by Lowman S. Henry | January 03, 2023

Judicial philosophy is not something most Americans discuss at the dinner table. It is an esoteric phrase most associate with a political science or law school class. Judicial philosophy does, however, impact the daily lives of everyone sitting around that dinner table.

The judiciary is the most overlooked branch of our federal and state governments. It is a supposedly co-equal branch of government that actually wields more absolute authority than the other two with its highest courts often being the final word on any issue.

At its most basic level judicial philosophy falls into two categories: activists and strict constructionists. Activists believe the judicial branch can use its rulings to make or alter policies enacted through the legislative process or by executive order. Strict constructionists adhere to the original intent of the constitution, be it federal or state, and to the letter of the law.

There are many shades of gray, but judges or justices tend to fall into one of those categories. Generally speaking jurists on the Left of the political spectrum tend to be activist in their rulings, while those on the Right more often adhere to constitutional principles. Thus can judicial philosophy be predictive of how an individual jurist or court as a whole may rule on any given issue.

In addition to wielding virtually unchecked power the judicial branch is also highly insulated. At the federal level judges and justices are given lifetime appointments, at the statewide and county levels judges and justices are elected to lengthy ten-year terms and stand for retention rather than re-election – privileges not accorded to those serving in the executive or legislative branches.

This is done intentionally to remove political influences from the judicial process to the degree that is humanly possible. Most of the time that works relatively well and the overwhelming majority of the men and women who serve on our courts do so in a fair and impartial manner.

A glaring exception is the Pennsylvania Supreme Court which, since the election of three hyper-activist justices in 2015 has evolved into a virtually subsidiary of the state Democratic Party impacting everything from the ability of Pennsylvania’s to go to work or school to control of the state House of Representatives.

Ethical candidates for judicial posts do not overtly campaign on cases that are likely to come before their court. In 2015 then Supreme Court Judicial candidate David Wecht made clear his disdain for the congressional district maps enacted several years earlier by a bi-partisan vote of the state legislature.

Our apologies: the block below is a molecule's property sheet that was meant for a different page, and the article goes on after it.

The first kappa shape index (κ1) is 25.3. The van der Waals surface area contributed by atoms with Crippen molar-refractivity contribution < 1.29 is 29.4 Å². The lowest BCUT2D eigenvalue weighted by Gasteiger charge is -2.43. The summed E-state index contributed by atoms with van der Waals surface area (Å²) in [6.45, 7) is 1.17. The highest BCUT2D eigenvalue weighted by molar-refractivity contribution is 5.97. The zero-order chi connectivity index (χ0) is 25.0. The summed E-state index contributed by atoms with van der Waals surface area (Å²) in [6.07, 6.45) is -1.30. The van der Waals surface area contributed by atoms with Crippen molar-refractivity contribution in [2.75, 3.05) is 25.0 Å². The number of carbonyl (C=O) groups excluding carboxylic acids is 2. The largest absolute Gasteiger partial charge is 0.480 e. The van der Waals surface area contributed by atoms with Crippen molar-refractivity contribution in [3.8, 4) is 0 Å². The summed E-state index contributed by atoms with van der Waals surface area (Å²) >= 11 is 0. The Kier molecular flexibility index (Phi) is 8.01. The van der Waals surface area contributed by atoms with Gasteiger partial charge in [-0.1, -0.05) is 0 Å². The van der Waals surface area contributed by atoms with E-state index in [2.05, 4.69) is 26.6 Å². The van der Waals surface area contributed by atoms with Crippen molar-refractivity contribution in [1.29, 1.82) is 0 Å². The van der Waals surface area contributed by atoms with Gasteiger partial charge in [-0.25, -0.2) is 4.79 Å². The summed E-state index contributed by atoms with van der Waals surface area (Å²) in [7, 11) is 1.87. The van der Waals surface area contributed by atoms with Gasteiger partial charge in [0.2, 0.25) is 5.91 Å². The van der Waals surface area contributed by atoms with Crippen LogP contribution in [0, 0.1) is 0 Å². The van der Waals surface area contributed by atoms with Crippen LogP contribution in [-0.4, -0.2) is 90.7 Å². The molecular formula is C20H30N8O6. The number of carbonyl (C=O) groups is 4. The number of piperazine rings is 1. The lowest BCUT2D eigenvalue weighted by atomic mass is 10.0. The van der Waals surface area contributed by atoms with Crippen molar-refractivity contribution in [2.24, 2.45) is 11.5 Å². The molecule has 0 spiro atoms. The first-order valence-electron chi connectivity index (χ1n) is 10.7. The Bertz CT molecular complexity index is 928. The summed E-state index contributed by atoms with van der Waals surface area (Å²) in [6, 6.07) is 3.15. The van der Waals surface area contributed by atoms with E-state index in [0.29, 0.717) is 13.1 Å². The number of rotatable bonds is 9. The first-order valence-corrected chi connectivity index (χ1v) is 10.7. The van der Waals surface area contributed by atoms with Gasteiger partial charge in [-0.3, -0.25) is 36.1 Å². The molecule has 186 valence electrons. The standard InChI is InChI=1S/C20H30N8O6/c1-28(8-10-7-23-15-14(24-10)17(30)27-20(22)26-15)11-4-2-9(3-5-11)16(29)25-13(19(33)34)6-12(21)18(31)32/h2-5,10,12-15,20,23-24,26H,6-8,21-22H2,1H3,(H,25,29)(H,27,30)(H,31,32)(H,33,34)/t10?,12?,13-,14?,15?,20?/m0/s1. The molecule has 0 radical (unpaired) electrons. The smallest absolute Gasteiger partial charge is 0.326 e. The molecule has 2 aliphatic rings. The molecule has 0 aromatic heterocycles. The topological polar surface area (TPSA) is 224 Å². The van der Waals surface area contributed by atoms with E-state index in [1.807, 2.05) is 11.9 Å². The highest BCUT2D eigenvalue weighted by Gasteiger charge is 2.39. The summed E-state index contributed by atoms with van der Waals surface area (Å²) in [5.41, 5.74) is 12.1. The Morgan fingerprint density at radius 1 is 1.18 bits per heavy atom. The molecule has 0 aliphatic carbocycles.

Justice Wecht then provided the deciding vote to throw out that map and replace it with one gerrymandered by a California college professor. This ultimately changed the composition of the state’s congressional delegation in favor of the Democrats. In 2022 the court intervened in the congressional redistricting process once again imposing a map by judicial fiat.

But the high court was not finished tilting the electoral playing field. Redrawing of state legislative district maps also took place in 2022.  The court had before it the ability to appoint the fifth member of the redistricting commission who supposedly was to be a “fair and neutral” arbiter. Instead they appointed former Pitt Chancellor Mark Nordenberg who was neither fair nor neutral and produced one of the most highly gerrymandered legislative maps in Pennsylvania history.

The process played out to its intended conclusion in the November 2022 General Election when, running in the new districts, Democrats secured a narrow majority ending over a decade of Republican dominance in the state House.

There have been many other instances of state Supreme Court activism ranging from changing the rules for the election process to back stopping Governor Tom Wolf’s multitude of infringements on individual liberty during the COVID-19 pandemic. Looking ahead, the Pennsylvania Supreme Court is likely going to be weighing in on several issues that will impact the daily lives of every Pennsylvanian including the job crushing Regional Greenhouse Gas Initiative (RGGI), and public education funding.

The death of former Supreme Court Chief Justice Max Baer, who would have reached mandatory retirement age this year, has resulted in a vacancy on the court that will be filled by voters this year. Seats are also up for election to the statewide Superior and Commonwealth courts.

These elections will not receive anywhere near the attention of last year’s high profile races for U.S. Senator and governor. However, their impact on our daily lives is equal to and sometimes greater than that of the other two branches. It will take a bit more effort, but voters should pay attention to the candidates for these seats, learn about their judicial philosophy, and then cast an informed vote.

(Lowman S. Henry is Chairman & CEO of the Lincoln Institute of Public Opinion Research and host of the weekly American Radio Journal and Lincoln Radio Journal. His e-mail address is [email protected].)

 Permission to reprint is granted provided author and affiliation are cited.